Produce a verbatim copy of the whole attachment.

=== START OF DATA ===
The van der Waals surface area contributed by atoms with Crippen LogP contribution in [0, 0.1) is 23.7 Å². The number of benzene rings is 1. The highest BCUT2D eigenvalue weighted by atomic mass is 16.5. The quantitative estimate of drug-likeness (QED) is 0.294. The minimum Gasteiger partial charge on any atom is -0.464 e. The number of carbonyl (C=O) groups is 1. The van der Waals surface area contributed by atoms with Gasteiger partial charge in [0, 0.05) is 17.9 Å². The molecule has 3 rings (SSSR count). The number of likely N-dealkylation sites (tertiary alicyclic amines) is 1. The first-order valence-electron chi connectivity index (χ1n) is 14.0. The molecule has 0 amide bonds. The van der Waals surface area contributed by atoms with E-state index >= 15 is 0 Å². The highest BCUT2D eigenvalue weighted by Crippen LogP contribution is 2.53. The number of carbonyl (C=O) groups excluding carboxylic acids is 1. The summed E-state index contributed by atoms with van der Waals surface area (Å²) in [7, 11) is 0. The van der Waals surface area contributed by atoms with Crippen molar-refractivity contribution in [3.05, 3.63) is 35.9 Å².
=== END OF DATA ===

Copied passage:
The van der Waals surface area contributed by atoms with Crippen LogP contribution in [0, 0.1) is 23.7 Å². The number of benzene rings is 1. The highest BCUT2D eigenvalue weighted by atomic mass is 16.5. The quantitative estimate of drug-likeness (QED) is 0.294. The minimum Gasteiger partial charge on any atom is -0.464 e. The number of carbonyl (C=O) groups is 1. The van der Waals surface area contributed by atoms with Gasteiger partial charge in [0, 0.05) is 17.9 Å². The molecule has 3 rings (SSSR count). The number of likely N-dealkylation sites (tertiary alicyclic amines) is 1. The first-order valence-electron chi connectivity index (χ1n) is 14.0. The molecule has 0 amide bonds. The van der Waals surface area contributed by atoms with E-state index >= 15 is 0 Å². The highest BCUT2D eigenvalue weighted by Crippen LogP contribution is 2.53. The number of carbonyl (C=O) groups excluding carboxylic acids is 1. The summed E-state index contributed by atoms with van der Waals surface area (Å²) in [7, 11) is 0. The van der Waals surface area contributed by atoms with Crippen molar-refractivity contribution in [3.05, 3.63) is 35.9 Å².